Prove that every convex polyhedron has at least two faces with the same number of sides.
You and I have to travel from Startville to Endville, but we have only one bicycle between us. So we decide to leapfrog: We’ll leave Startville at the same time, you walking and I riding. I’ll ride for 1 mile, and then I’ll leave the bicycle at the side of the road and continue on foot. When you reach the bike you’ll ride it for 1 mile, passing me at some point, then leave the bike and continue walking. And so on — we’ll continue in this way until we’ve both reached the destination.
Will this save any time? You say yes: Each of us is riding for part of the distance, and riding is faster than walking, so using the bike must increase our average speed.
I say no: One or the other of us is always walking; ultimately every inch of the distance between Startville and Endville is traversed by someone on foot. So the total time is unchanged — leapfrogging with the bike is no better than walking the whole distance on foot.
A puzzle from J.A.H. Hunter’s Fun With Figures (1956):
A man paddling a canoe upstream sees a glove in the water as he passes under a bridge. Fifteen minutes later, he turns around and paddles downstream. He passes under the bridge and travels another mile before reaching the rock from which he started, which the glove is just passing. If he paddled at the same speed the whole time and lost no time in turning around, what is the speed of the current?
Which part of this square has the greater area, the black part or the gray part?
A problem from the 2002 Moscow Mathematical Olympiad:
A group of recruits stand in a line facing their corporal. They are, unfortunately, rather poorly trained: At the command “Left turn!”, some of them turn left, some turn right, and some turn to face away from the corporal. Is it always possible for the corporal to insert himself in the line so that an equal number of recruits are facing him on his left and on his right?
Here are six new lateral thinking puzzles to test your wits! Solve along with us as we explore some strange scenarios using only yes-or-no questions. Many were submitted by listeners, and most are based on real events.
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A puzzle by A. Korshkov, from the Russian science magazine Kvant:
It’s easy to show that the five acute angles in the points of a regular star, like the one at left, total 180°.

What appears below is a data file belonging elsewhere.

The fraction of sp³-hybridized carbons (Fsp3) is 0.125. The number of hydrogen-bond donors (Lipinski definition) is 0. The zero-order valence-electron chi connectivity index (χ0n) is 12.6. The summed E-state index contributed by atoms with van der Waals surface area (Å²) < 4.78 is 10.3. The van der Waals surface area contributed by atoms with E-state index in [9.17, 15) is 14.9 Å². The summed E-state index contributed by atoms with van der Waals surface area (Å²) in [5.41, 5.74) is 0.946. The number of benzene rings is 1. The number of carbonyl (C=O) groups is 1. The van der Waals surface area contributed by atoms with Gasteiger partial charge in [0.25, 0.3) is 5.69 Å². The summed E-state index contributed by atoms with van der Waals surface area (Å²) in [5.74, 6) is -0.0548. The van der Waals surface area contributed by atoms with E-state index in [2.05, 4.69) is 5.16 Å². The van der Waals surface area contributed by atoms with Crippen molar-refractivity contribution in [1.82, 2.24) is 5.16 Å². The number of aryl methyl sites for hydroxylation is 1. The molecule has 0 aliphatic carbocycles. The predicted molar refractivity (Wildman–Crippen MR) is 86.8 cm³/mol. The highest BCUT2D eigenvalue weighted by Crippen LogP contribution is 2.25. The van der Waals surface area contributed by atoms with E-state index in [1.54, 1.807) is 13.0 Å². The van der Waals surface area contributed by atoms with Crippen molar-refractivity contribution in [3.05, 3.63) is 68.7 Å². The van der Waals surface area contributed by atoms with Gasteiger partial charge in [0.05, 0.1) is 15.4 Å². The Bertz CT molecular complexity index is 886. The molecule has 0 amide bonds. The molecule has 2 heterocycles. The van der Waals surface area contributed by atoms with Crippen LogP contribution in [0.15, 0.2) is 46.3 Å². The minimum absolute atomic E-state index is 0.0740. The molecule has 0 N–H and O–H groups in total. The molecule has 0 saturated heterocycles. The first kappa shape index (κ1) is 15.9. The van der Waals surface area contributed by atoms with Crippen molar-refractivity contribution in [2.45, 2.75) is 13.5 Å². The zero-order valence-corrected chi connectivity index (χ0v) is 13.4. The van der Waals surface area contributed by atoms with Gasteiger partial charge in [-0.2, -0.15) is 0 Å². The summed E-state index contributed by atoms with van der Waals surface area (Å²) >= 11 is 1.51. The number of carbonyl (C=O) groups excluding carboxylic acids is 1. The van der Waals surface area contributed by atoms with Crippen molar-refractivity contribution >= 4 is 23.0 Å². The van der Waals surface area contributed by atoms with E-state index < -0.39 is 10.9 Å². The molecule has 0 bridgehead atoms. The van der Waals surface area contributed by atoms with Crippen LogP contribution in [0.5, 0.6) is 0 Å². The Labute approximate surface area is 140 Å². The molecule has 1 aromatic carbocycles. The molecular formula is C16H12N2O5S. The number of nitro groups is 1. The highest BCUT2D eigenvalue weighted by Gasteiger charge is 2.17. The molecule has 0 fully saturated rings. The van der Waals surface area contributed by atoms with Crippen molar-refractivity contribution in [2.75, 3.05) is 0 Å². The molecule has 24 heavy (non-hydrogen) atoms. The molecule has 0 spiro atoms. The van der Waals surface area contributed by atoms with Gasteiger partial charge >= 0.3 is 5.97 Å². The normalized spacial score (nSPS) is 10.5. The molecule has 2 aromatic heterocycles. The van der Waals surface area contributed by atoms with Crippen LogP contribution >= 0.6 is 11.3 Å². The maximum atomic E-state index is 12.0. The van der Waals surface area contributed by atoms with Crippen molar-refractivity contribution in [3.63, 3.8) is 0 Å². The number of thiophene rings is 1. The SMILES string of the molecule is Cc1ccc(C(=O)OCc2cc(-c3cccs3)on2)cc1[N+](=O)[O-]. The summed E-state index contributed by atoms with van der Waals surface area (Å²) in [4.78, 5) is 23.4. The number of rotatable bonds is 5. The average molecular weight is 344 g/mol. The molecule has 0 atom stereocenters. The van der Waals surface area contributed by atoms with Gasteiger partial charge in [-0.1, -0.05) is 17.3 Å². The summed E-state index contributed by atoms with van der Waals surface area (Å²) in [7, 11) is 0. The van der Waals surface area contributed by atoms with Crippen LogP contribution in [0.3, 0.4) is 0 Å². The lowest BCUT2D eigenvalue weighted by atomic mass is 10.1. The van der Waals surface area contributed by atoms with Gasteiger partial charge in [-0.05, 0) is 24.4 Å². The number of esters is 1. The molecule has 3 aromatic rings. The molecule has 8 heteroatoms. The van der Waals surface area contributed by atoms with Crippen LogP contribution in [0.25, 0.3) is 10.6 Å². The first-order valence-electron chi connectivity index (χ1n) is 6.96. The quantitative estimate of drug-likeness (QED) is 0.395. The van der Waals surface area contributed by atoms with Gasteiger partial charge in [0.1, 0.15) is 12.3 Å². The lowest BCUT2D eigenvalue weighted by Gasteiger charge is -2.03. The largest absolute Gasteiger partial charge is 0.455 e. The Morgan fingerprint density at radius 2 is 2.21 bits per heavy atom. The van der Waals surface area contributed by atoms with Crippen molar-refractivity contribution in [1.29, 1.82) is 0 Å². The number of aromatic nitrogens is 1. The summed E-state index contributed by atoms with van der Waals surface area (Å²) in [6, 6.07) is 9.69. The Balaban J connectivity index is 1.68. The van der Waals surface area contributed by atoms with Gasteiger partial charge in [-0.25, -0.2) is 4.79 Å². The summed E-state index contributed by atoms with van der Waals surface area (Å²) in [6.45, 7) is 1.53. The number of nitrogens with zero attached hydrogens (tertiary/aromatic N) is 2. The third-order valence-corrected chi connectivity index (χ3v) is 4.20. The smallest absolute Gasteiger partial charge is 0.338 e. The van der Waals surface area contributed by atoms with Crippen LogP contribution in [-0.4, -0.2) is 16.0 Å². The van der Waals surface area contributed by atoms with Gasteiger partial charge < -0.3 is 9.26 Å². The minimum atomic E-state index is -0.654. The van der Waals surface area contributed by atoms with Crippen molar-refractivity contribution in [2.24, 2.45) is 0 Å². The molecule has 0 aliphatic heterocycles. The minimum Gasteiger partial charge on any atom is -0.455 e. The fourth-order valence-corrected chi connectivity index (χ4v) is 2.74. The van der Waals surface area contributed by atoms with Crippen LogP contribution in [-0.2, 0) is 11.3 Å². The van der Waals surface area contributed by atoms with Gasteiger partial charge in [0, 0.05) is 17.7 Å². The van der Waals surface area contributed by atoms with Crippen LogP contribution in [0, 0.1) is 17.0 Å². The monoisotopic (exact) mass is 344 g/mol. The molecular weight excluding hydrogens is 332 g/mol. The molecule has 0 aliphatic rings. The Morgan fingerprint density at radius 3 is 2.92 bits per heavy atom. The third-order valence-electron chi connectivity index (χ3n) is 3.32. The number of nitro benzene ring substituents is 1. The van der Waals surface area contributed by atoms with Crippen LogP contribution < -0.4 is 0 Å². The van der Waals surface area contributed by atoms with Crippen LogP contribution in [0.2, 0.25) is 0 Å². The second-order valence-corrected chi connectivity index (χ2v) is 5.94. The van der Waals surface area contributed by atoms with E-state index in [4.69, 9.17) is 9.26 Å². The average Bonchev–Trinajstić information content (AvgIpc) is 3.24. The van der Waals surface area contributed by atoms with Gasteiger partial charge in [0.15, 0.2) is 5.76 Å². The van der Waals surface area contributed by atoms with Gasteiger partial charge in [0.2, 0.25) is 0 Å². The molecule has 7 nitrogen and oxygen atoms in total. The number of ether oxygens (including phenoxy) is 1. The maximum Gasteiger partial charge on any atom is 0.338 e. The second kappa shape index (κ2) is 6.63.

Can you show that the sum of these angles in an irregular star, like the one at right, is also 180°?
A memorably phrased puzzle from The Graham Dial: “Consider a vertical girl whose waist is circular, not smooth, and temporarily at rest. Around the waist rotates a hula hoop of twice its diameter. Show that after one revolution of the hoop, the point originally in contact with the girl has traveled a distance equal to the perimeter of a square circumscribing the girl’s waist.”
University of Strathclyde mathematician Adam McBride recalls that in his student days a particular teacher used to present a weekly puzzle. One of these baffled him:
Find positive integers a, b, and c, all different, such that a3 + b3 = c4.
“The previous puzzles had been relatively easy but this one had me stumped,” he wrote later. He created three columns headed a3, b3, and c4 and spent hours looking for a sum that would work. On the night before the deadline, he found one: 703 + 1053 = 354.
“This shows how sad a person I was! However, I then realised also how stupid I had been. I had totally missed the necessary insight.” What was it?
1. A puzzle from J.A.H. Hunter’s Fun With Figures, 1956:
Tom and Tim are brothers; their combined ages make up seventeen years. When Tom was as old as Tim was when Tim was twice as old as Tom was when Tom was fifteen years younger than Tim will be when Tim is twice his present age, Tom was two years younger than Tim was when Tim was three years older than Tom was when Tom was a third as old as Tim was when Tim was a year older than Tom was seven years ago. So how old is Tim?
2. Another, by Sam Loyd:
“How fast those children grow!” remarked Grandpa. “Tommy is now twice as old as Maggie was when Tommy was six years older than Maggie is now, and when Maggie is six years older than Tommy is now their combined ages will equal their mother’s age then, although she is now but forty-six.” How old is Maggie?
3. According to Wirt Howe’s New York at the Turn of the Century, 1899-1916, this question inspired an ongoing national debate when it appeared in the New York Press in 1903: